Additionally, Ambac maintains a disaster recovery site as part of its Disaster Recovery Plan, which is located approximately 100 miles from New York City under a lease that expires in September 2020. This remote warm-back-up facility is complete with user work stations, phone system, data center, internet connectivity and a power generator, capable of serving the needs of the disaster recovery team to support all business operations. The plan, facility and systems are revised and upgraded where necessary, and user tested annually to confirm their readiness.
Ambac UK maintains an office in London, England, which consists of 3,514 square feet of office space, under a lease agreement that expires in October 2020.
Refer to Notes to the Consolidated Financial Statements—Note 16. Commitments and Contingencies included in Part II, Item 8 in this Form 10-K for a discussion on legal proceedings against Ambac and its subsidiaries.
Item 4. Mine Safety Disclosures — Not applicable.
Market for Registrant's Common Equity, Related Stockholder Matters and Issuer Purchases of Equity Securities
The Company's common stock is listed on NASDAQ under the symbol “AMBC.”
On February 25, 2019, there were 25 stockholders of record of Ambac’s common stock.
The Company did not pay cash dividends on its common stock during 2018 and 2017. Information concerning restrictions on the payment of dividends from Ambac's insurance subsidiaries is set forth in Item 1 above under the caption “Dividend Restrictions, Including Contractual Restrictions" and in Note 8. Insurance Regulatory Restrictions to the Consolidated Financial Statements included in Part II, Item 8 in this Form 10-K.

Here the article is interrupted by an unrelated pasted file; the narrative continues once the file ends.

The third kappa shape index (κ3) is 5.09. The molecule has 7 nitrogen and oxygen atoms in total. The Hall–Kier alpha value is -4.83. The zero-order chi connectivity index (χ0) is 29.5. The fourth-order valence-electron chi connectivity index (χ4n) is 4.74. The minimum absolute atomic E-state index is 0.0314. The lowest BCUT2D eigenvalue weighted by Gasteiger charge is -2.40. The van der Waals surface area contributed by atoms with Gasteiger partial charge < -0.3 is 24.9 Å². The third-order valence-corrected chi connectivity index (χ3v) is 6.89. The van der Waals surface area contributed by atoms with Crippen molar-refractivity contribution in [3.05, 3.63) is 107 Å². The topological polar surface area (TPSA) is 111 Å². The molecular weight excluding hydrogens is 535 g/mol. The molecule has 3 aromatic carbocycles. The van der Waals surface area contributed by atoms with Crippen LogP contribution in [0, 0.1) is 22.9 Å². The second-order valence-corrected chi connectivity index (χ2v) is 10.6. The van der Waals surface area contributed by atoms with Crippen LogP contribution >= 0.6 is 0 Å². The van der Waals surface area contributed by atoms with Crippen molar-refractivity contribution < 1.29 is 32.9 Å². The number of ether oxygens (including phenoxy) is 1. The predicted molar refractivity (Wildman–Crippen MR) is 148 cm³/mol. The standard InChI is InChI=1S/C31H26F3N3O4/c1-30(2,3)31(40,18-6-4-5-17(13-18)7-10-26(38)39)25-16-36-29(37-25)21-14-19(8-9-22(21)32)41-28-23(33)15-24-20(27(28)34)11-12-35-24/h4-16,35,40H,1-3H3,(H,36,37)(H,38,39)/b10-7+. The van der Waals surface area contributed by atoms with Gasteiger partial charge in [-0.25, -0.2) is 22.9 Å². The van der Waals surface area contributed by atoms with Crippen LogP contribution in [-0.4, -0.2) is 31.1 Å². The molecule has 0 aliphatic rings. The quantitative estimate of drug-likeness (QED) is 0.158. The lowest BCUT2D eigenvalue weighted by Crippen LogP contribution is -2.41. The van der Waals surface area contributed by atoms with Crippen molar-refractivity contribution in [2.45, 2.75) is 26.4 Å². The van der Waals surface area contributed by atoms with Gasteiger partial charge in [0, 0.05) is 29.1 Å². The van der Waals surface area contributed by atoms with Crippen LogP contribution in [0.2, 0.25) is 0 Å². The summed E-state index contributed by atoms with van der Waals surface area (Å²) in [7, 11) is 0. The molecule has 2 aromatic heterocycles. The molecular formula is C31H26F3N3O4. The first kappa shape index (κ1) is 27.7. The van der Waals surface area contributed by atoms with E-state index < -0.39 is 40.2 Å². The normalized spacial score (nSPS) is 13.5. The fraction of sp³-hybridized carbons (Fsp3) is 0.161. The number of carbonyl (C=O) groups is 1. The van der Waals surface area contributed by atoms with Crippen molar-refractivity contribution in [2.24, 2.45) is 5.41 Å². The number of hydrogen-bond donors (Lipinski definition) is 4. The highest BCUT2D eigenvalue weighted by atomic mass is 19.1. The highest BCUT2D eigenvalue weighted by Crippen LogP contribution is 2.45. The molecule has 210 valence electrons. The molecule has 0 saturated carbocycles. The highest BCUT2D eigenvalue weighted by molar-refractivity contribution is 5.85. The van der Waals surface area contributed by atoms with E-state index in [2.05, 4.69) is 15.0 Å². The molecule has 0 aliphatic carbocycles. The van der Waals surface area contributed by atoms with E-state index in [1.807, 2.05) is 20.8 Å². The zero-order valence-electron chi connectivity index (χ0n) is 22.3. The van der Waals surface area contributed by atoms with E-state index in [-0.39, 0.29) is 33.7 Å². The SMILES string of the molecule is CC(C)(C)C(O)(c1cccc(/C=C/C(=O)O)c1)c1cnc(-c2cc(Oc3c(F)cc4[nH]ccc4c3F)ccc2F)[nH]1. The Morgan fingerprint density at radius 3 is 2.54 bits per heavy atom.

Purchases of Equity Securities By the Issuer and Affiliated Purchasers
The following table summarizes Ambac's share purchases during the fourth quarter of 2018. When restricted stock unit awards issued by Ambac vest or settle, they become taxable compensation to employees. For certain awards, shares may be withheld to cover the employee's portion of withholding taxes. In the fourth quarter of 2018, Ambac purchased shares from employees that settled restricted stock units to meet employee tax withholdings.
Fourth Quarter 2018
Total Shares Purchased (1)
Average Price Paid Per Share
Total Number of Shares Purchased as Part of Publicly Announced Plan (1)
Maximum Number of Shares That may Yet be Purchased Under the Plan
There were no other repurchases of equity securities made during the three months ended December 31, 2018. Ambac does not have a stock repurchase program.
Each warrant represents the right to purchase one share of Ambac common stock. The warrants are exercisable for cash at any time on or prior to April 30, 2023 at an exercise price of $16.67 per share. The warrants also have a cashless exercise provision.